Around the same time Miguel was connecting with himself, Jay was exploring spiritual practices after moving to the San Francisco Bay Area. Jay’s friends welcomed them into Yoruba ceremonies, Samoan rituals and other indigenous traditions. This was a different energy than what Jay had experienced while attending Catholic school, where Jay felt closed off from their authentic selves. Jay was familiar with Dia de los Muertos growing up, but didn’t participate in the holiday until they became older and started interacting with other Black and brown, queer people who were breaking away from Christianity. So indigenous traditions played a big role in Jay’s spiritual journey, which also coincides with them coming out as a nonbinary person.

“Through queerness, coming into myself and having friends that reflected that identity back, I really opened up to different spiritual practices because prior to that, I wouldn’t have wanted any part in any thing like that,” Jay said.

Now, Dia de los Muertos is enriching Azul’s life, too. Jay describes Azul as a funny child who’s full of laughter, and the kid is bringing their personality to a holiday that’s already shaping their view of death from a cultural lens. This year, the family attended ceremonies where Azul and other kids made stops at different ofrendas and sang to the dead. Azul is currently passionate about telling folks about the power of the cempasúchil. Jay said Azul is still working out the details behind how the flower guides the ancestors.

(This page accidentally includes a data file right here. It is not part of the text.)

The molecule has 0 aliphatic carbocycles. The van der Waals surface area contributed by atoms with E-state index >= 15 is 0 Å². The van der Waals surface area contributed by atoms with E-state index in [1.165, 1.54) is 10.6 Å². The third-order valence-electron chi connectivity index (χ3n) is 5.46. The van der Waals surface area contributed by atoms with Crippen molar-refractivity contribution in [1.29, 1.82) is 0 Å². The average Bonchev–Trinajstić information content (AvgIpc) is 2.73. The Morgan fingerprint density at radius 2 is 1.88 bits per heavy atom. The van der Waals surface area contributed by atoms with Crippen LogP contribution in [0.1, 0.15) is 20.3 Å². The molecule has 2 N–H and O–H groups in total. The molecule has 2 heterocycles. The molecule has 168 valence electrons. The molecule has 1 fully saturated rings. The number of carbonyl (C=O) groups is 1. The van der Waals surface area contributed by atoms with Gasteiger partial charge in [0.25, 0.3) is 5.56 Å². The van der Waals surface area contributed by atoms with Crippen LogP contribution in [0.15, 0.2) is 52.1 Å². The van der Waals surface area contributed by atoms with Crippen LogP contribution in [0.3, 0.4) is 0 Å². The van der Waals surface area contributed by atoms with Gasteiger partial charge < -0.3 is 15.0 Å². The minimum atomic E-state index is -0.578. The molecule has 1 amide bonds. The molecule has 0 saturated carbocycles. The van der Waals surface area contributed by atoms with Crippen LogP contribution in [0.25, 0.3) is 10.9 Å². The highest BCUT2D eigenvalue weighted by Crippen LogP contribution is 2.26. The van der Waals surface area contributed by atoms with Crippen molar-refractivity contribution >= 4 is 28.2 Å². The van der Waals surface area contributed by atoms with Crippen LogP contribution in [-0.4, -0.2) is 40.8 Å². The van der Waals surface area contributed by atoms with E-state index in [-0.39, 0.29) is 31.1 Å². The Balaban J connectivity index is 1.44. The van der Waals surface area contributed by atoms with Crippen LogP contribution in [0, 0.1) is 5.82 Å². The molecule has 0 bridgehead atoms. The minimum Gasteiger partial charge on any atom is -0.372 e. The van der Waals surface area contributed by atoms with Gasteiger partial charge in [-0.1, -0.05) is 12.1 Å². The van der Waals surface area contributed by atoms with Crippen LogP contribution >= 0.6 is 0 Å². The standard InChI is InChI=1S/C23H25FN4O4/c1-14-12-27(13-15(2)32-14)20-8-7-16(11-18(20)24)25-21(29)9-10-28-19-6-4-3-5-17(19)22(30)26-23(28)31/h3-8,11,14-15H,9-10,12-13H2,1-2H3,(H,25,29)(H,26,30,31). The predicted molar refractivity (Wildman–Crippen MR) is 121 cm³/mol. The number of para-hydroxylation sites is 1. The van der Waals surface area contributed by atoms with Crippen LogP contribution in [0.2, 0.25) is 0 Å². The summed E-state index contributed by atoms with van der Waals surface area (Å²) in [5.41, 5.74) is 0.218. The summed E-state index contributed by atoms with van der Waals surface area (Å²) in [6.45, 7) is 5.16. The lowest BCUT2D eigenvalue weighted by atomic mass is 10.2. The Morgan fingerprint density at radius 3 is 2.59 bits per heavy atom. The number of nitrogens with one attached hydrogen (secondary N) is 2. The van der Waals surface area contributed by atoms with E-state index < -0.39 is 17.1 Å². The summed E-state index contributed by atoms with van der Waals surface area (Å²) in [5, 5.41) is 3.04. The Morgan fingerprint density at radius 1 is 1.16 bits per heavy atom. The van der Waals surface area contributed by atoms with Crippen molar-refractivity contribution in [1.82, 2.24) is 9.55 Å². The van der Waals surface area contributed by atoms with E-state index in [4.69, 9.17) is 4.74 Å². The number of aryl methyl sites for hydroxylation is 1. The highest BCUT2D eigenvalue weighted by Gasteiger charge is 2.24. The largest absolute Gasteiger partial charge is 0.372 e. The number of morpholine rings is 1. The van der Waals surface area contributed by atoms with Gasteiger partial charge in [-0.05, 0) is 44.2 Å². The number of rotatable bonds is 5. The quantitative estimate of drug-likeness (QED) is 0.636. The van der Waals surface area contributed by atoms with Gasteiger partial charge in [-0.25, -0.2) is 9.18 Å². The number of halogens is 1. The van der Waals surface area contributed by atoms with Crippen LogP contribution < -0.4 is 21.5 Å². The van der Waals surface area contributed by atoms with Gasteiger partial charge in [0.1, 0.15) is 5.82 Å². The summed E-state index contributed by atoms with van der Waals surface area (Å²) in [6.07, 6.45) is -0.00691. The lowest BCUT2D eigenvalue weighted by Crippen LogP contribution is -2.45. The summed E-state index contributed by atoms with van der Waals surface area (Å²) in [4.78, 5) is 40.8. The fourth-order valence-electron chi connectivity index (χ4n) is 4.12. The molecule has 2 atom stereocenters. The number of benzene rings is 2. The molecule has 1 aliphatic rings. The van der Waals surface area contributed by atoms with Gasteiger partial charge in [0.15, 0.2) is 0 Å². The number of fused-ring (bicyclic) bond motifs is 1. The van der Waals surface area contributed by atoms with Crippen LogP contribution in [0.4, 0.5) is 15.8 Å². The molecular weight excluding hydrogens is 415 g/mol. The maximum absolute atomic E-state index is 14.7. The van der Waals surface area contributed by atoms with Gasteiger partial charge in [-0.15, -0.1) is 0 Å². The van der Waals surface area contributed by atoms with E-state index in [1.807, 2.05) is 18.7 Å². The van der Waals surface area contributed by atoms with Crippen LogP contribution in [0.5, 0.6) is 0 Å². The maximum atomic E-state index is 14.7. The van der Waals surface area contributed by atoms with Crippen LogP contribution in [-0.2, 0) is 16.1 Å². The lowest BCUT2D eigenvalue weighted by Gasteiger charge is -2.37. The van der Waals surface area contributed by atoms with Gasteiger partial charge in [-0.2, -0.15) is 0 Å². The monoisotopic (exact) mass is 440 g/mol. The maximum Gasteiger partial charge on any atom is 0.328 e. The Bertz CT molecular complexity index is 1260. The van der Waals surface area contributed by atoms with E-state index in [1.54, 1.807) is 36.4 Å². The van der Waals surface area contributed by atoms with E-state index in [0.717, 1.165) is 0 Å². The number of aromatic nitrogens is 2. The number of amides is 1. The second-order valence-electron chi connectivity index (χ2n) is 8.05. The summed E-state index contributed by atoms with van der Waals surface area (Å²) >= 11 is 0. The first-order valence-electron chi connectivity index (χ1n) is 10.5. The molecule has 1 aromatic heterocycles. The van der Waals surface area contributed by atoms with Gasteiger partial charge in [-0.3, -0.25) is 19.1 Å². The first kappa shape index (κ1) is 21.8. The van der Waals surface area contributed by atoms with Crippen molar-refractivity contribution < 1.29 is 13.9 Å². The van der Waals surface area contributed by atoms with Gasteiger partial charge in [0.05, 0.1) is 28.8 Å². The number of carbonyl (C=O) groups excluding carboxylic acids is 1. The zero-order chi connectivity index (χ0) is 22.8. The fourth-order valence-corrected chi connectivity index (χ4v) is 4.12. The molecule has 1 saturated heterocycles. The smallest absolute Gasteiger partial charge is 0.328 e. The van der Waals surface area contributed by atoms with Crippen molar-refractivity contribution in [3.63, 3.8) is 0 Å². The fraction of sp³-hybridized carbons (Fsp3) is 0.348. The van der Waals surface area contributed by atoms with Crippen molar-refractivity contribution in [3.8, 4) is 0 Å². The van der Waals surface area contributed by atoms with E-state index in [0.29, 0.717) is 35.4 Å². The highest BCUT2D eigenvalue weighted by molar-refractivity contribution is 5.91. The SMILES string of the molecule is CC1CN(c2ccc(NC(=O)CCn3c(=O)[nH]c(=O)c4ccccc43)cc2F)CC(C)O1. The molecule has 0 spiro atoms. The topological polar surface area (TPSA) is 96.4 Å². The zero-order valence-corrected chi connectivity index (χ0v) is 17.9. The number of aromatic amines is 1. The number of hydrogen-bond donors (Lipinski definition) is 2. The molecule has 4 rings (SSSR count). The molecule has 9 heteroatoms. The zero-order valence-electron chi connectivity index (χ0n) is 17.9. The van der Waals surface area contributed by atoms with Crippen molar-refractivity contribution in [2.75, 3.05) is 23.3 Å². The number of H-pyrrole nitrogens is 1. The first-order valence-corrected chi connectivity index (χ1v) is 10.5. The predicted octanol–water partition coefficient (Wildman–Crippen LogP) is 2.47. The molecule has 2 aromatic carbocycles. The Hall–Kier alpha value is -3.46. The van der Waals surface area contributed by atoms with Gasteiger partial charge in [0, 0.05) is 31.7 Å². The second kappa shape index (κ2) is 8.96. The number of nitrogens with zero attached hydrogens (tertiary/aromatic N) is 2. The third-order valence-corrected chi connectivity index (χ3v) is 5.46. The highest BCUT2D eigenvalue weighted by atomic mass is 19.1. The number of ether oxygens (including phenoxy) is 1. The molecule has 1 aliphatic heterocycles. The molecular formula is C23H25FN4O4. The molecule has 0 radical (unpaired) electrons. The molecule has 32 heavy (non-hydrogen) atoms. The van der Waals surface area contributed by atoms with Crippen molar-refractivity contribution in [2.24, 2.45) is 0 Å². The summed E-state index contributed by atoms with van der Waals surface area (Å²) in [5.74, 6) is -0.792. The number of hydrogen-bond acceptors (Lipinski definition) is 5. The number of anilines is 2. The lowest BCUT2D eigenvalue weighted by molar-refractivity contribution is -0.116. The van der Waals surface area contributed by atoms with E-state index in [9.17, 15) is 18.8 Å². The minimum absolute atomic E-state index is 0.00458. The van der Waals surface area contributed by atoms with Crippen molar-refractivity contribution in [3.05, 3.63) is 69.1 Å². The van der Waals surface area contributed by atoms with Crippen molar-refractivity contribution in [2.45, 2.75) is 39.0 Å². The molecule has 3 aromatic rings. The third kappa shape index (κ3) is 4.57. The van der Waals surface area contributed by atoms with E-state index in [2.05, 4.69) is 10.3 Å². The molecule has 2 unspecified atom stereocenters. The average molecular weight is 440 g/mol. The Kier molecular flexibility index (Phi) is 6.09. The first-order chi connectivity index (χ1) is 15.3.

“At first [Azul] was like, ‘Oh, they’re coming,’” Jay said. “When we had more conversations, now they understand they’re not physically coming, but it’s a way for them to visit us. We can call on them, and we don’t see them, but we can still talk to them and they can be there as a support.”

“For various reasons, I’m not close to my biological family. So (Azul) doesn’t go around them very much,” Miguel said. “It’s important for me to make sure they still have opportunities to interact with their community, - the trans community and keep that cultural connection to being Mexican.”

During one of the ceremonies, the family admired an ofrenda honoring transgender people. Miguel said the celebrations gave back what was taken from them during the pandemic. This will be the first communal celebration Azul will remember – and the family wants to make it count.

A Black person with a big afro wearing a green and white shirt smiles as they sit on top of the world while listening to music.

Daric is back on the 1s and 2s with a playlist honoring our roots. We’re celebrating Black music across the diaspora because our Black joy and pride is worldwide!

Know your ancestors don’t play about you and keep spreading Black joy. See ya’ll next time!

Jonece Starr Dunigan

Jonece Starr Dunigan |

Jonece Starr Dunigan (She/her/hers) is a journalist who gives the microphone to communities that are often ignored by mainstream media. Guided by empathy, her reporting centers the stories, movement work and voices of Black, brown and queer people. Her writing strives to amplify and empower readers instead of exploiting them of their traumas.